|August 1, 2014|
Previously published on July 2014
The GC directed the insured to comply with its contract to provide sealed joints, and required the mason to remove the portion of the brick wall in place and build a new one once the existing tape was removed and joints sealed with new tape. The GC deducted the cost of tearing down and rebuilding the brick veneer from the insured’s contract. The insured sought coverage under its CGL policy, issued by Liberty Mutual. Liberty Mutual denied the claim, resulting in a declaratory judgment action.
The policy excluded coverage for “property damage” to “any property that must restored, repaired, or replaced because ‘your work’ was incorrectly performed on it.” “Your work” was defined as “(1) work or operations performed by you or on your behalf; and (2) material, parts or equipment furnished in connection with such work or operations.”
The Court of Appeals found the “your work” exclusion barred coverage:
The exclusion applies to property that must be restored, repaired or replaced. The exclusion specifically includes materials furnished in connection with such work. Here, the contract between SYS and Precision [the insured subcontractor] required Precision to “correct the affected work and all cost incurred as a result of [a] breach of warranty...” We find the defective tape, and all cost associated with its replacement, falls squarely within the exclusion.
In light of the finding that the “your work” barred coverage, the Court of Appeals declined to address the insured’s remaining challenges to the trial court’s findings regarding “property damage” occurrence.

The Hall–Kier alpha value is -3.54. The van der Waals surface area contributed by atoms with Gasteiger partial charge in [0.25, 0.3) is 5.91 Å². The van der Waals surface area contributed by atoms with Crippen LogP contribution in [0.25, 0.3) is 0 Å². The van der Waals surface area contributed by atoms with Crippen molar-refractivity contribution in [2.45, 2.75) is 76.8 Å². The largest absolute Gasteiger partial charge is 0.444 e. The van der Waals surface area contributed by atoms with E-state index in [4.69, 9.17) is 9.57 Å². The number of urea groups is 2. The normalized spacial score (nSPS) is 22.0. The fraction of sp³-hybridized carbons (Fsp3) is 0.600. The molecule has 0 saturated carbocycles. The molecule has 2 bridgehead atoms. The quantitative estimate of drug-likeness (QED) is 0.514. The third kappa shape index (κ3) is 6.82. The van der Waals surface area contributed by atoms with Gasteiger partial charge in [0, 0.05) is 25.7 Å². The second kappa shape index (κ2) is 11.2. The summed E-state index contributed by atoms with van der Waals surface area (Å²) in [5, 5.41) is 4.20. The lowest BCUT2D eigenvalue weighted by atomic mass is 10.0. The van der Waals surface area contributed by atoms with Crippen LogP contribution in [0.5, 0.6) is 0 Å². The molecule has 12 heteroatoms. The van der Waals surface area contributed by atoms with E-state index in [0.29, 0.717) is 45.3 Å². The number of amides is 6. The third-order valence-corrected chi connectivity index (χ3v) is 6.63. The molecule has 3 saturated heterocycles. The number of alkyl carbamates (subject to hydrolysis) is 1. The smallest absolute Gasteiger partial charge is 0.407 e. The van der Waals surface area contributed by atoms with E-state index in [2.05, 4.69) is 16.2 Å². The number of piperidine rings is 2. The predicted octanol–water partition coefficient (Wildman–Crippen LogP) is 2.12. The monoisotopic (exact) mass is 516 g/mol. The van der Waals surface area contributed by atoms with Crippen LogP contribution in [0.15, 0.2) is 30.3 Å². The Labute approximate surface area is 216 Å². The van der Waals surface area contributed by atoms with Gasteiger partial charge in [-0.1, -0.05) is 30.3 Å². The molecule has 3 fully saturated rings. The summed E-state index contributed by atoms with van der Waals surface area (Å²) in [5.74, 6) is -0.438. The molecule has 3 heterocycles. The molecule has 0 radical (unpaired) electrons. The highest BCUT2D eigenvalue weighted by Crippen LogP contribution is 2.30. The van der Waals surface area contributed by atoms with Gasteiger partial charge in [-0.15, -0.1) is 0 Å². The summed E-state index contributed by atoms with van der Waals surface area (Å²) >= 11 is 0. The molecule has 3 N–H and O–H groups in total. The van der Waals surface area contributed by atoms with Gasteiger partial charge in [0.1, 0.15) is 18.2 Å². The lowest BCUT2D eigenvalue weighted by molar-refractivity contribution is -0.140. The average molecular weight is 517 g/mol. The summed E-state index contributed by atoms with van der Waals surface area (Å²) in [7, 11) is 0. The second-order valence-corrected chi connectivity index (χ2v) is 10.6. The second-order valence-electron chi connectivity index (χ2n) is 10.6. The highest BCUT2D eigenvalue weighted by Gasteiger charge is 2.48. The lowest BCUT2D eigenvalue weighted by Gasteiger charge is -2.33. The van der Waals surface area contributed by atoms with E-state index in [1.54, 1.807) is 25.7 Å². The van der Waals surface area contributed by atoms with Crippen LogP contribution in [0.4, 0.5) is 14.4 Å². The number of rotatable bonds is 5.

An interesting aspect to this case is that of the cases to which the Court of Appeals cited, one was a decision in which a divided S.C. Supreme Court found a “your work” exclusion applied, and another was a decision of the Court of Appeals for which the S.C. Supreme Court just accepted a petition for writ of certiorari.
In Bennett & Bennett Construction, Inc. v. Auto Owners Insurance Co., 405 S.C. 1, 747 S.E.2d 426 (2013), a homeowner hired a contractor, Bennett & Bennett, to replace stucco cladding on her home with brick. The contractor hired a subcontractor to install the brick, which had a sandy finish, and instructed the subcontractor not to pressure wash or acid wash the brick. The brick subcontractor hired a brick cleaner who damaged the brick by using a pressure washer and acid solution. After the brick installer refused the general contractor’s request to remove and replace the brick, the general contractor replaced the brick at its own expense, and then sued the brick installer for breach of contract, obtaining a default judgment. The general contractor then sued the brick installer’s liability insurer to collect the damages. The circuit court found in favor of coverage.
On appeal, the S.C. Supreme Court first found Exclusion j(5), which barred coverage for “‘property damage’ to [t]hat particular part of real property on which you or any contractors or subcontractors . . . are performing operations, if the ‘property damage’ arises out of those operations. . . .” applied and excluded coverage. The court concluded the damages arose out of the operations performed by the insured or its subcontractor(s), and exclusion j(5) excluded coverage when the insured’s subcontractor damages the work product while performing operations, regardless of whether ‘your work’ is complete under the policy.